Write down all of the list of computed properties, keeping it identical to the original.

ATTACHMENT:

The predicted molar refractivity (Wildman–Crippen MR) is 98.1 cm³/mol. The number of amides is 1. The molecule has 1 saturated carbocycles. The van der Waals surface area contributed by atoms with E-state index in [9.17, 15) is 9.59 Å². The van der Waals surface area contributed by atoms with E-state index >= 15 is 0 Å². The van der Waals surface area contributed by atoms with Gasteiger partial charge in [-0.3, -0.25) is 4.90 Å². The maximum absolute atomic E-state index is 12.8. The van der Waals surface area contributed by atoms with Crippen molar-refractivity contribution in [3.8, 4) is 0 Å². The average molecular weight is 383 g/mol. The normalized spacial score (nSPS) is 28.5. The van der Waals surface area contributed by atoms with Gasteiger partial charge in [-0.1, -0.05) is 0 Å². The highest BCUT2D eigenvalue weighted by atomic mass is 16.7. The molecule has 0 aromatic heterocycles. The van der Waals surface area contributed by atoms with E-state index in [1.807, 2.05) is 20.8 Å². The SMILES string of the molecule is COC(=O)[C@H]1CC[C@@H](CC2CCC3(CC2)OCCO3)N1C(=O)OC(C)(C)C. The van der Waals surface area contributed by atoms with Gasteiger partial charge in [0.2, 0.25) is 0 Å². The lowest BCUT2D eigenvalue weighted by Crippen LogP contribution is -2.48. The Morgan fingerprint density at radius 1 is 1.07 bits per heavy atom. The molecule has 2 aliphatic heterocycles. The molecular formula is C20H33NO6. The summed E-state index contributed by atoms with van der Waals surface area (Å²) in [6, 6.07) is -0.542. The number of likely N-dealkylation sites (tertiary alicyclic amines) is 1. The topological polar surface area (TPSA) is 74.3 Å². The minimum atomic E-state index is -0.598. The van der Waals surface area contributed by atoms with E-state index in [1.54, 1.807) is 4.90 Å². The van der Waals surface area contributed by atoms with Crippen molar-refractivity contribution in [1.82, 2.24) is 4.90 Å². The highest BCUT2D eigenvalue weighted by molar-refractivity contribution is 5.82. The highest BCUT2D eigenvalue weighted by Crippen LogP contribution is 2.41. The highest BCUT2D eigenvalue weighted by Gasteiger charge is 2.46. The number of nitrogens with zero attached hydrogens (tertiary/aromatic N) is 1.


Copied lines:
The predicted molar refractivity (Wildman–Crippen MR) is 98.1 cm³/mol. The number of amides is 1. The molecule has 1 saturated carbocycles. The van der Waals surface area contributed by atoms with E-state index in [9.17, 15) is 9.59 Å². The van der Waals surface area contributed by atoms with E-state index >= 15 is 0 Å². The van der Waals surface area contributed by atoms with Gasteiger partial charge in [-0.3, -0.25) is 4.90 Å². The maximum absolute atomic E-state index is 12.8. The van der Waals surface area contributed by atoms with Crippen molar-refractivity contribution in [3.8, 4) is 0 Å². The average molecular weight is 383 g/mol. The normalized spacial score (nSPS) is 28.5. The van der Waals surface area contributed by atoms with Gasteiger partial charge in [-0.1, -0.05) is 0 Å². The highest BCUT2D eigenvalue weighted by atomic mass is 16.7. The molecule has 0 aromatic heterocycles. The van der Waals surface area contributed by atoms with E-state index in [1.807, 2.05) is 20.8 Å². The SMILES string of the molecule is COC(=O)[C@H]1CC[C@@H](CC2CCC3(CC2)OCCO3)N1C(=O)OC(C)(C)C. The van der Waals surface area contributed by atoms with Gasteiger partial charge in [0.2, 0.25) is 0 Å². The lowest BCUT2D eigenvalue weighted by Crippen LogP contribution is -2.48. The Morgan fingerprint density at radius 1 is 1.07 bits per heavy atom. The molecule has 2 aliphatic heterocycles. The molecular formula is C20H33NO6. The summed E-state index contributed by atoms with van der Waals surface area (Å²) in [6, 6.07) is -0.542. The number of likely N-dealkylation sites (tertiary alicyclic amines) is 1. The topological polar surface area (TPSA) is 74.3 Å². The minimum atomic E-state index is -0.598. The van der Waals surface area contributed by atoms with E-state index in [1.54, 1.807) is 4.90 Å². The van der Waals surface area contributed by atoms with Crippen molar-refractivity contribution in [1.82, 2.24) is 4.90 Å². The highest BCUT2D eigenvalue weighted by molar-refractivity contribution is 5.82. The highest BCUT2D eigenvalue weighted by Crippen LogP contribution is 2.41. The highest BCUT2D eigenvalue weighted by Gasteiger charge is 2.46. The number of nitrogens with zero attached hydrogens (tertiary/aromatic N) is 1.